Make a Survey
Although it is best to have photos of your house and landscape throughout the seasons, start now by photographing your house and yard from several angles. Then print the photos in as large a scale as you can.
The next step is the fun part. Start looking through native-plant catalogs for the plants you want to incorporate. Consider the colors you want to add — when and where. Consider the lines and shapes — height and fullness. Consider the wildlife you want to attract — birds, bees, butterflies. Consider obstructions and distractions — neighboring trees, street lights, sump-pump hoses. And finally, consider the harmony between all these elements in the habitat as you lay your choices on your photos. See the various chapters in the Wild Ones booklet Landscaping with Native Plants on the EPA website.
Making the Plan
When I started to plan my prairie in 1986, I didn’t know what I was doing. In fact, I’m not even certain I understood what was a native plant. I learned about the benefit/necessity of surveying my property from Don Vorpahl. Don was one of the first native-landscape designers in Wisconsin and an early member of Wild Ones. His generosity in sharing what he had learned about the fledgling native-landscaping movement was immensely helpful.
I started developing my yard by surveying my property, and then as I planned to add to my natural landscaping, I updated my design. This gave me better control over what I was trying to achieve, instead of a “willy-nilly plunking in” of plants in our yard. We now have a very large prairie in our backyard (south) and an adjacent woodland in our sideyard (east).
Benefits of Native Landscaping
Where once we had 1-1/3 acres of lawn that took my husband all week to mow because of its soggy nature and Northland Creek’s tendency to overflow, he now has only about an hour of mowing to do.
The rest of our time is spent enjoying the birds, the insects, and the rest of the wildlife that frequents our beautiful yard. We are fortunate to have mature bur oak (Quercus macrocarpa) and shagbark hickory (Carya ovata) on our site, so we built our prairie and woodland around them.
But over the past 36 years, the green ash (Fraxius pennsylvanica) have come down, and the dynamics of our prairie will rebound.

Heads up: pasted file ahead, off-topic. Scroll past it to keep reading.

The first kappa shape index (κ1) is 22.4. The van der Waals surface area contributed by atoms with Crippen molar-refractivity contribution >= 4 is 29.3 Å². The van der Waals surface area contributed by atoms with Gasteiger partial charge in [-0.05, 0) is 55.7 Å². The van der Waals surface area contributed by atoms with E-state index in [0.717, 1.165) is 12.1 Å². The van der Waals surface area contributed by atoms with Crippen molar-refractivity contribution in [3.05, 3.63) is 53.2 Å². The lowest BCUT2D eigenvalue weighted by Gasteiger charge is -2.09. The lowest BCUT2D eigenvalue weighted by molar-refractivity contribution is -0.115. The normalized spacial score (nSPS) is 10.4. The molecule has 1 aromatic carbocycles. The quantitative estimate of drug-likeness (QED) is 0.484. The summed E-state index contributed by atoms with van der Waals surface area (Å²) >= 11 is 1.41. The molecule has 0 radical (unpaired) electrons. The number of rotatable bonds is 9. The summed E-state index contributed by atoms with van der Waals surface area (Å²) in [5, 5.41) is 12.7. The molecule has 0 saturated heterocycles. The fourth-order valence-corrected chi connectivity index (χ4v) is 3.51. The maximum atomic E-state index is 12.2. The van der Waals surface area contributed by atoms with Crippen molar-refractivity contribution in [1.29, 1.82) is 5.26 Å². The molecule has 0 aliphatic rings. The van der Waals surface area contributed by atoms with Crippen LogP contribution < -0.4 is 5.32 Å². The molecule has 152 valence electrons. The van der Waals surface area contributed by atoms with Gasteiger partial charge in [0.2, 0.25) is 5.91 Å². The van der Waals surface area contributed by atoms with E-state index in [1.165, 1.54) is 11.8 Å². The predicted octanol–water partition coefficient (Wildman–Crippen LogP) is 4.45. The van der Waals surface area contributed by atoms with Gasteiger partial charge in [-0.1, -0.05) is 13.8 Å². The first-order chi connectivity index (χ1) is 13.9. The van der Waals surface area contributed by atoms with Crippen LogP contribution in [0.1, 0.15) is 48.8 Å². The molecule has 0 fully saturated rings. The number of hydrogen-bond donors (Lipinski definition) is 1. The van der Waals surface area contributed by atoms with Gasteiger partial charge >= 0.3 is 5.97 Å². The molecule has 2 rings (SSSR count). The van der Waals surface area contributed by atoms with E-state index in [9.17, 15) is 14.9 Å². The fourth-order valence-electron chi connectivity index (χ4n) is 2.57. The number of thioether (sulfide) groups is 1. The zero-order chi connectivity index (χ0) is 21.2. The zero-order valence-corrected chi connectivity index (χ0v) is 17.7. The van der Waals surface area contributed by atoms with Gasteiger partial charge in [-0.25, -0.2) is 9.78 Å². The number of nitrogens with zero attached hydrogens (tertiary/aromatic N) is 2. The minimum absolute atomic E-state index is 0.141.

In 2020, many native plants sprang up. The yellows, purples, and whites just crept up and filled in the spaces. In 2021, I experienced the native plants “no longer bloom all at once.” They seem to come in the spring, then in the summer, then in the fall, and systemically not all together. (Climate Change Is Moving Things Around) I can’t wait to see how everything turns out this summer.
Where Did We Get the Native Plants?
Many of the prairie and shade plants in our yard came from plant rescues arranged through my Wild Ones chapter, (Fox Valley Area). Other plants came from my chapter’s spring plant sales. Seed for the original planting came from Prairie Nursery. Subsequent overseedings have come from Wild Ones Fox Valley Area Chapter seed exchanges, Stone Silo Prairie Gardens, Prairie Nursery, Wild Ones Fox Valley Area Chapter plant sales — and through the nursery catalogs that have become increasingly more available.
Our backyard prairie hosts many insects, butterflies, birds, raptors, spiders, and a variety of other wildlife such as deer, turkeys, foxes, groundhogs, and opossums.
As we grow older, our landscaping grows older with us. Soon, we may not be able to care for it as well as we do now, but our hope is that it will care for itself when we get to that point. I am also hoping that by then the invasive noxious weeds I’ve written about previously will have ceased to be a problem.
For more information about planting your own naturally landscaped yard, you can also read the book Wild Ones Landscaping with Native Plants on the EPA website.